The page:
The most important and effective treatment that you can begin today is eccentric strengthening of your calf.  The word eccentric means that you are strengthening a muscle as that muscle is elongating.  For the Achilles, the best way to accomplish this is to rise up on the balls of both feet, then take the unaffected foot off the floor and SLOWLY lower back down to the ground with the painful foot.  You should try to perform 10 repetitions for 2-3 sets.   This exercise may cause some pain.  This is normal!  As I mentioned previously, your muscle has become poorly and inefficiently aligned resulting in chronic pain.  The goal of this exercise is to realign the muscle fibers in your tendon so that they run parallel to one another without disruption from painful and abnormal outgrowths of nerve and vascular structures.                

Another effective treatment in addressing poorly aligned muscle fibers is instrument assisted soft tissue massage.   This treatment capitalizes on the concept of mechanotransduction.  Mechanotransduction is very basically described as the process in which your cellular structures align based on the mechanical forces that are applied to them.   If we apply mechanical forces to soft tissue structures, small cells have the ability to translate these forces into appropriate tissue alignment.  Think of it like brushing your hair.  As you comb through your hair, you hair starts to align parallel to one another.  The result of this treatment is stronger, stiffer soft tissue structures that can absorb much more force before failing.  One great study in the Journal of Orthopedic Sports Physical Therapy looked at the effects of instrument assisted soft tissue massage on ligaments.  The results of the study can be best described with one single picture…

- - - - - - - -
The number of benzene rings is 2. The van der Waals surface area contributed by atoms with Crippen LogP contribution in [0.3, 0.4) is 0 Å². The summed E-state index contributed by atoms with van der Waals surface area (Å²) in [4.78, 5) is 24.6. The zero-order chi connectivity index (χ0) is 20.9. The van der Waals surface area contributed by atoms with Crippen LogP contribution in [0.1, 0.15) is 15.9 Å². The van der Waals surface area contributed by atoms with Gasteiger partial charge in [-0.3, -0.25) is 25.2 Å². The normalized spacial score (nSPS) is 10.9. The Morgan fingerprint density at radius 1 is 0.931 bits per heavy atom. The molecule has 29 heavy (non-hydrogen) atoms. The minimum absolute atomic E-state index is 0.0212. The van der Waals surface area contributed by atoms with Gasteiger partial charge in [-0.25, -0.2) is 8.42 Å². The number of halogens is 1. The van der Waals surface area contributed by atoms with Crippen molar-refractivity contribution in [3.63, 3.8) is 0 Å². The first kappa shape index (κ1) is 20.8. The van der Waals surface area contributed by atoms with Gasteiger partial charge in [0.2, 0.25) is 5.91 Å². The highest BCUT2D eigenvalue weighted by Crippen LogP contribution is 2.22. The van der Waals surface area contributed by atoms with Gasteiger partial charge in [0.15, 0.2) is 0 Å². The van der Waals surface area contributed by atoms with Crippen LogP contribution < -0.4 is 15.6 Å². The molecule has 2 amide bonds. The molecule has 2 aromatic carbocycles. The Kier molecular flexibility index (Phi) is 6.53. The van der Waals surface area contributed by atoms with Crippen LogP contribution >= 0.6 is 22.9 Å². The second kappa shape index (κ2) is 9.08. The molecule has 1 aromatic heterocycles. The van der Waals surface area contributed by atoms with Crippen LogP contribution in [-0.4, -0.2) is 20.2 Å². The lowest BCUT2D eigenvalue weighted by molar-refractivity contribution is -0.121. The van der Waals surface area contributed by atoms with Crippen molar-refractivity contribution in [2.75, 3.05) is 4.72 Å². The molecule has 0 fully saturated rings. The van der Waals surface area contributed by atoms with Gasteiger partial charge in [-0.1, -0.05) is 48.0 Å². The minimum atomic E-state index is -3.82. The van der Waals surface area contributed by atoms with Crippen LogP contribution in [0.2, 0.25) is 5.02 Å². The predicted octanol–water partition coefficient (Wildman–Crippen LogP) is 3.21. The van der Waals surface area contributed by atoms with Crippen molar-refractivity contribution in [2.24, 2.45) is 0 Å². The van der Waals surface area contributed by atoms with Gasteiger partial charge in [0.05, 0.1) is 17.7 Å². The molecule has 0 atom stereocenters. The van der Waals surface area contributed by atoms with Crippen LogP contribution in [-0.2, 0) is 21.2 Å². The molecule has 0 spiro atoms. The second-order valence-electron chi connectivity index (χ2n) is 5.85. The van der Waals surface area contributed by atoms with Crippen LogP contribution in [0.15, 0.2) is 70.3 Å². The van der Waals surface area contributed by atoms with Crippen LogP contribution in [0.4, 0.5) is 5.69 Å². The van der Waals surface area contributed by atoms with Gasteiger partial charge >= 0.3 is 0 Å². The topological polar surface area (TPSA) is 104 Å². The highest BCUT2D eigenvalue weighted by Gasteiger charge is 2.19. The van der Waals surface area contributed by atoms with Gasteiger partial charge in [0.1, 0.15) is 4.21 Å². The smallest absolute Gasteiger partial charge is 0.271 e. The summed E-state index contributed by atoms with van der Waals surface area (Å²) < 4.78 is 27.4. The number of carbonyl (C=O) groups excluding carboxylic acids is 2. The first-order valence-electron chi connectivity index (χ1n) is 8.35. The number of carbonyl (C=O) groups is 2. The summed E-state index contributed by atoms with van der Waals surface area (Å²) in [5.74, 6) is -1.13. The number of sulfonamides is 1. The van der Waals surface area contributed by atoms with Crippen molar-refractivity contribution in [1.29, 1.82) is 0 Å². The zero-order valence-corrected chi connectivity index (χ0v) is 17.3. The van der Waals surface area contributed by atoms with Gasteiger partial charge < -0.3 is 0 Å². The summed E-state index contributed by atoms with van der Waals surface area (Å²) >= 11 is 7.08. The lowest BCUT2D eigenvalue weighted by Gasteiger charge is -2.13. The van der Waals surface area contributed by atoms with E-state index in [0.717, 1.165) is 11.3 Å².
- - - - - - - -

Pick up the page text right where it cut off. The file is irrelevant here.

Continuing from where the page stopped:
Picture A shows a non-injured ligament.  Picture B shows an injured ligament that did not receive instrument assisted soft tissue massage.  Picture C shows an injured ligament that received instrument assisted soft tissue massage.  It is fairly clear that Picture C most closely mimics a normal ligament and will more successfully resist forces that are applied to it.  This treatment can be extremely beneficial for Achilles tendon dysfunction and should be considered as a treatment option if you have heel pain. 

If I’ve lost you in the details along the way, let me summarize the most important points.  Heel pain can be a nagging and chronic issue that will be more prevalent without the appropriate preparation.   The pain can be reduced or eliminated with the appropriate training techniques.  Start strengthening your calf now by practicing your eccentric heel raises, before you hit the pavement for your spring training runs.  If your pain is persisting or worsening, I encourage you to consult one of our highly trained physical therapists at Willow Grove – Hatboro Physical Therapy so that a plan can be developed immediately to squash your nagging heel pain.  We are happy to help! 

“An ounce of prevention is worth a pound of cure.” –Benjamin Franklin

-Courtney Kurelja PT, DPT



Carcia C, Martin R, Houck J, Wukich D.  Achilles Pain , Stiffness, and Muscle Power Deficits: Achilles Tendinitis Clinical Practice Guidelines. JOSPT. 2010:40(9):A1-A26, DOI: 10.2519/jospt.2010.0305.  Accessed March 8, 2016

Loghmani MT, Warden S.  Instrument-Assisted Cross-Fiber Massage Accelerates Knee Ligament Healing. JOSPT. July 2009; 39(7): 506-514.  Accessed March 8, 2016